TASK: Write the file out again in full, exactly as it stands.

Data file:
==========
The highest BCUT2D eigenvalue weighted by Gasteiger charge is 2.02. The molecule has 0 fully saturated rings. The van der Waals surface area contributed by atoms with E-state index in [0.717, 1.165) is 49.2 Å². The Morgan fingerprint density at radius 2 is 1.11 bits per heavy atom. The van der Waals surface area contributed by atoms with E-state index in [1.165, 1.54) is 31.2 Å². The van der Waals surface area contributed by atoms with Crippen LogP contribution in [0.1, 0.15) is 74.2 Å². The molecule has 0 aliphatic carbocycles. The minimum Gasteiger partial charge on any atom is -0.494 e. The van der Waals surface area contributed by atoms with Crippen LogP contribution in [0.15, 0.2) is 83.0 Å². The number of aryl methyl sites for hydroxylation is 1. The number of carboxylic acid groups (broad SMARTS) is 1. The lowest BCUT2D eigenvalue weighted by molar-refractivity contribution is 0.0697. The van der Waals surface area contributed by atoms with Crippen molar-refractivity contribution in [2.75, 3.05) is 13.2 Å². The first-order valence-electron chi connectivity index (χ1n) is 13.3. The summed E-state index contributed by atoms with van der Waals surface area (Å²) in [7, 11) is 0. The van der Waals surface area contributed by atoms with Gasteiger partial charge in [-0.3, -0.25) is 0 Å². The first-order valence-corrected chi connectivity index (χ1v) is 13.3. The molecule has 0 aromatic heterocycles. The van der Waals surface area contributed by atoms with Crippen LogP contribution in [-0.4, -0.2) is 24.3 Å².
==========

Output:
The highest BCUT2D eigenvalue weighted by Gasteiger charge is 2.02. The molecule has 0 fully saturated rings. The van der Waals surface area contributed by atoms with E-state index in [0.717, 1.165) is 49.2 Å². The Morgan fingerprint density at radius 2 is 1.11 bits per heavy atom. The van der Waals surface area contributed by atoms with E-state index in [1.165, 1.54) is 31.2 Å². The van der Waals surface area contributed by atoms with Crippen LogP contribution in [0.1, 0.15) is 74.2 Å². The molecule has 0 aliphatic carbocycles. The minimum Gasteiger partial charge on any atom is -0.494 e. The van der Waals surface area contributed by atoms with Crippen LogP contribution in [0.15, 0.2) is 83.0 Å². The number of aryl methyl sites for hydroxylation is 1. The number of carboxylic acid groups (broad SMARTS) is 1. The lowest BCUT2D eigenvalue weighted by molar-refractivity contribution is 0.0697. The van der Waals surface area contributed by atoms with Crippen molar-refractivity contribution in [2.75, 3.05) is 13.2 Å². The first-order valence-electron chi connectivity index (χ1n) is 13.3. The summed E-state index contributed by atoms with van der Waals surface area (Å²) in [7, 11) is 0. The van der Waals surface area contributed by atoms with Gasteiger partial charge in [-0.3, -0.25) is 0 Å². The first-order valence-corrected chi connectivity index (χ1v) is 13.3. The molecule has 0 aromatic heterocycles. The van der Waals surface area contributed by atoms with Crippen LogP contribution in [-0.4, -0.2) is 24.3 Å².